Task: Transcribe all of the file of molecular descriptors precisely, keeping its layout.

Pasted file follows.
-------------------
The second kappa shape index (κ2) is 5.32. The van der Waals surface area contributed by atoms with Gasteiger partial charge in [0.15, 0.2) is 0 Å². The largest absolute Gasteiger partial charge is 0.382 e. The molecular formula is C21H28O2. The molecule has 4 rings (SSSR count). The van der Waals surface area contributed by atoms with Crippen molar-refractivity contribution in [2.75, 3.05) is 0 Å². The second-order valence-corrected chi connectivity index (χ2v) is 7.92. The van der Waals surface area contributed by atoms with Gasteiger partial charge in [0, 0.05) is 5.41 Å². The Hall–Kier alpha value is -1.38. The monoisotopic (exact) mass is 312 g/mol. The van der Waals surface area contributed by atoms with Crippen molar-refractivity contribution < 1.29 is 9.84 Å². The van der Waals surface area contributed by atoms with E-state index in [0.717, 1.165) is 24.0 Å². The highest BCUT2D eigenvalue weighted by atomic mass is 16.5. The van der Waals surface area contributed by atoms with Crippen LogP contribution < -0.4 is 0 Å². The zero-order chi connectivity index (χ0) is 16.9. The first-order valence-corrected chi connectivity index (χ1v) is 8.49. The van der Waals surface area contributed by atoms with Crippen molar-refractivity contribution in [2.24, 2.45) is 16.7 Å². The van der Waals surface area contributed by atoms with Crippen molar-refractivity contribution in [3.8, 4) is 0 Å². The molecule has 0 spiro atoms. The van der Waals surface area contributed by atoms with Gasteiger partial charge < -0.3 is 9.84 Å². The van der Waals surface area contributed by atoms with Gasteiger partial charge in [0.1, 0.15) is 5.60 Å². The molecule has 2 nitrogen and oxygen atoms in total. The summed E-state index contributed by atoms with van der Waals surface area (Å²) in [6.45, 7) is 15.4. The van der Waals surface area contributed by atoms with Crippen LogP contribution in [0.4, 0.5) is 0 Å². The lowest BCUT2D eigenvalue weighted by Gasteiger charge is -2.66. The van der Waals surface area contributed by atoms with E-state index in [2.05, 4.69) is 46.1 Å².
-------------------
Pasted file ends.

The second kappa shape index (κ2) is 5.32. The van der Waals surface area contributed by atoms with Gasteiger partial charge in [0.15, 0.2) is 0 Å². The largest absolute Gasteiger partial charge is 0.382 e. The molecular formula is C21H28O2. The molecule has 4 rings (SSSR count). The van der Waals surface area contributed by atoms with Crippen molar-refractivity contribution in [2.75, 3.05) is 0 Å². The second-order valence-corrected chi connectivity index (χ2v) is 7.92. The van der Waals surface area contributed by atoms with Gasteiger partial charge in [0, 0.05) is 5.41 Å². The Hall–Kier alpha value is -1.38. The monoisotopic (exact) mass is 312 g/mol. The van der Waals surface area contributed by atoms with Crippen molar-refractivity contribution < 1.29 is 9.84 Å². The van der Waals surface area contributed by atoms with E-state index in [0.717, 1.165) is 24.0 Å². The highest BCUT2D eigenvalue weighted by atomic mass is 16.5. The van der Waals surface area contributed by atoms with Crippen LogP contribution < -0.4 is 0 Å². The zero-order chi connectivity index (χ0) is 16.9. The first-order valence-corrected chi connectivity index (χ1v) is 8.49. The van der Waals surface area contributed by atoms with Crippen molar-refractivity contribution in [2.24, 2.45) is 16.7 Å². The van der Waals surface area contributed by atoms with Crippen molar-refractivity contribution in [3.8, 4) is 0 Å². The molecule has 0 spiro atoms. The van der Waals surface area contributed by atoms with Gasteiger partial charge < -0.3 is 9.84 Å². The van der Waals surface area contributed by atoms with Gasteiger partial charge in [0.1, 0.15) is 5.60 Å². The molecule has 2 nitrogen and oxygen atoms in total. The summed E-state index contributed by atoms with van der Waals surface area (Å²) in [6.45, 7) is 15.4. The van der Waals surface area contributed by atoms with Crippen LogP contribution in [0.4, 0.5) is 0 Å². The lowest BCUT2D eigenvalue weighted by Gasteiger charge is -2.66. The van der Waals surface area contributed by atoms with E-state index in [2.05, 4.69) is 46.1 Å².